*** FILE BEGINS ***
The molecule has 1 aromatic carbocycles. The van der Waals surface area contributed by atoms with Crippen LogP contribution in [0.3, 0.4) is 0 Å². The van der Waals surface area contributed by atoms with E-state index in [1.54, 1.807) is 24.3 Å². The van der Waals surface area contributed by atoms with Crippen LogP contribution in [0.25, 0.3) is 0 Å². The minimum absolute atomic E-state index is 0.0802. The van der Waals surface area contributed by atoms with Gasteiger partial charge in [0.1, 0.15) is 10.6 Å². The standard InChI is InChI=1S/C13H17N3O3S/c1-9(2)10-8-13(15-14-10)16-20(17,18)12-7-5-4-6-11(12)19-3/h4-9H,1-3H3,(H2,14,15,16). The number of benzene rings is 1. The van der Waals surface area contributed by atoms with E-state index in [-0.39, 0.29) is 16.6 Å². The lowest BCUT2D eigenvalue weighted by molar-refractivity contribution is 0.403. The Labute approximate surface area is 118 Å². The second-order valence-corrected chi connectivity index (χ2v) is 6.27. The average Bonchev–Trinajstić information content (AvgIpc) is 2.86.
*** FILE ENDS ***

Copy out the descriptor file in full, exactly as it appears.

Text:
The molecule has 1 aromatic carbocycles. The van der Waals surface area contributed by atoms with Crippen LogP contribution in [0.3, 0.4) is 0 Å². The van der Waals surface area contributed by atoms with E-state index in [1.54, 1.807) is 24.3 Å². The van der Waals surface area contributed by atoms with Crippen LogP contribution in [0.25, 0.3) is 0 Å². The minimum absolute atomic E-state index is 0.0802. The van der Waals surface area contributed by atoms with Gasteiger partial charge in [0.1, 0.15) is 10.6 Å². The standard InChI is InChI=1S/C13H17N3O3S/c1-9(2)10-8-13(15-14-10)16-20(17,18)12-7-5-4-6-11(12)19-3/h4-9H,1-3H3,(H2,14,15,16). The number of benzene rings is 1. The van der Waals surface area contributed by atoms with E-state index in [-0.39, 0.29) is 16.6 Å². The lowest BCUT2D eigenvalue weighted by molar-refractivity contribution is 0.403. The Labute approximate surface area is 118 Å². The second-order valence-corrected chi connectivity index (χ2v) is 6.27. The average Bonchev–Trinajstić information content (AvgIpc) is 2.86.